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Curriculum Elements – Phonics

Phonics refers to the sounds each of the letters individually [for example ‘a’] in the alphabet make, and the sounds letter combinations [for example the ‘tion’ in station, ‘ch’ in chair and ‘ai’ in rain] make.

Phonics refers to the sounds each of the letters individually [for example ‘a’] in the alphabet make, and the sounds letter combinations [for example the ‘tion’ in station, ‘ch’ in chair and ‘ai’ in rain] make. The process the students are taught to sound out the letters is called decoding. Being aware of the sounds and the process is key to students learning to read and sound out unfamiliar words when they come across them in written text. Phonics skills also help students pronounce (or at least attempt to produce) words, which means they are then able to attache meaning to them.

Phonics is one way of teaching students how to read. As part of Saturday Class at OYIS we focus on the combination of both Phonics and Sight Words as not all words in the English language are phonetic [for example ‘the’, ‘said’ and even the word Phonics]. In order to teach Phonics usually students are taught the name of the letter and the sound it makes. It is very important to differentiate between the two things as students often get confused when not enough attention is paid to differentiating between the two things. Once the name of the letter has been identified by the teachers, it is then followed by some words that start with that letter. For example ‘a-a-apple, a-a-ant, a-a-astronaut. In this case while the words are all different, through focussing on the starting sound (a in this case) the students can hear the similarities in the way the words sound at the beginning.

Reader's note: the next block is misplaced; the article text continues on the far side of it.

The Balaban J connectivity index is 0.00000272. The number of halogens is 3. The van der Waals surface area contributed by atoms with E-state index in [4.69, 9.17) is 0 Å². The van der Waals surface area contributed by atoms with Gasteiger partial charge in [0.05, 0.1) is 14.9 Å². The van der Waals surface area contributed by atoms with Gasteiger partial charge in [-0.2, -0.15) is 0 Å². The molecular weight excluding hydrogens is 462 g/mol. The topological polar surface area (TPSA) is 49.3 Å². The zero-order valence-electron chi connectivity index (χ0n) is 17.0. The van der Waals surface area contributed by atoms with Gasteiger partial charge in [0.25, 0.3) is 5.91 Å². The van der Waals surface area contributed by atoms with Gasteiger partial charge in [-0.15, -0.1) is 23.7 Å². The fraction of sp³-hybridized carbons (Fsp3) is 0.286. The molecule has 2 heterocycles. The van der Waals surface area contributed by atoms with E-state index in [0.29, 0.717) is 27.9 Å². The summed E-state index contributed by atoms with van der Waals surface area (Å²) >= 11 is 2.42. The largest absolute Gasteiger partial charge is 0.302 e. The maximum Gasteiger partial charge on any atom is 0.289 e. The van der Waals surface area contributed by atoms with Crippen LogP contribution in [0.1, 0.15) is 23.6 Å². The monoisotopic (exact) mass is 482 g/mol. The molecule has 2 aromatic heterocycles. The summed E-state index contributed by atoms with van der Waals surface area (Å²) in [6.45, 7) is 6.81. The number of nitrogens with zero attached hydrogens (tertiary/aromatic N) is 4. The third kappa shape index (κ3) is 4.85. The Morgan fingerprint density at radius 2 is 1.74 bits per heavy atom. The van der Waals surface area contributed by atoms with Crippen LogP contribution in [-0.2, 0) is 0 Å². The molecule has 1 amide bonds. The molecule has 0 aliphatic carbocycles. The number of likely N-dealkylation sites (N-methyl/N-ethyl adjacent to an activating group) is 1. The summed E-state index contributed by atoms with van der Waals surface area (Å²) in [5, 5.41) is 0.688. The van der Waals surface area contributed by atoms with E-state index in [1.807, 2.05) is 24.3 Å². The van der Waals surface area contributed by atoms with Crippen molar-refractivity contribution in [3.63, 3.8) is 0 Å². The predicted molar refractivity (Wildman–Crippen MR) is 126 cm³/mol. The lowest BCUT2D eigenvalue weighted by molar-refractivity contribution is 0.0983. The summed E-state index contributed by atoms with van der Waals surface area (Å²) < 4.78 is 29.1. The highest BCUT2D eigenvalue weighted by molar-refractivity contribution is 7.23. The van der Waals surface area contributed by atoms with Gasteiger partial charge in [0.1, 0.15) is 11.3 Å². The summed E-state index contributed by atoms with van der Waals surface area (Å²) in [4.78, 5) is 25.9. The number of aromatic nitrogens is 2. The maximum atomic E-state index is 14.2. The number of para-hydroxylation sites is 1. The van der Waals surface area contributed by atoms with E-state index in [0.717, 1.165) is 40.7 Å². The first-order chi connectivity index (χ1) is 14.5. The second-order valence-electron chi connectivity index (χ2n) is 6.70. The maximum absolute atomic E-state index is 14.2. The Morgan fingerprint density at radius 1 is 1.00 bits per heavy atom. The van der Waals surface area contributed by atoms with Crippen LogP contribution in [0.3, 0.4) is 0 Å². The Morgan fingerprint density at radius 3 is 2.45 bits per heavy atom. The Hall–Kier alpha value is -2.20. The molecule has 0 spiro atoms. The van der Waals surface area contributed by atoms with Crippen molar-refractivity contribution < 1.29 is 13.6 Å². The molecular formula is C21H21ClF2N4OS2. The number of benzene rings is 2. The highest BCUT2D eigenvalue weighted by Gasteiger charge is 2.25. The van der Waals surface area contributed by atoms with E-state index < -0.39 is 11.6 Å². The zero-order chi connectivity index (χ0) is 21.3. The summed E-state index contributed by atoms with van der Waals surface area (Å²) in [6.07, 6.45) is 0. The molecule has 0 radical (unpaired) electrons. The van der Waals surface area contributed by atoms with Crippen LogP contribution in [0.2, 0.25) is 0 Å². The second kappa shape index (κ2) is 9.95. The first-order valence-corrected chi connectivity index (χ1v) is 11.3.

We also stress the importance of pronunciation of each of the sounds with the children. It is of particular importance that there are no additional sounds added to each of the individual letter sounds. For example the pronunciation of the letter ‘y’. It is a singular sound, but it is often pronounced ‘y-u’ just like ‘b’ is often pronounced ‘b-u’ instead of ‘b’. The more that students can practice the individual sounds the better they will become at sounding out and consequently spelling unfamiliar words they come across.

For this reason we tend to limit the amount of Phonics we want the students to do at home to limit incorrect input. For example the names of the letters ‘b’ and ‘d’ and the sounds for the letters ‘r’ and ‘l’ made by Japanese nationals are often incorrect as the Japanese language does not have these differentiations. An excellent video that can help you with the correct pronunciation is [here] from 1:47. 

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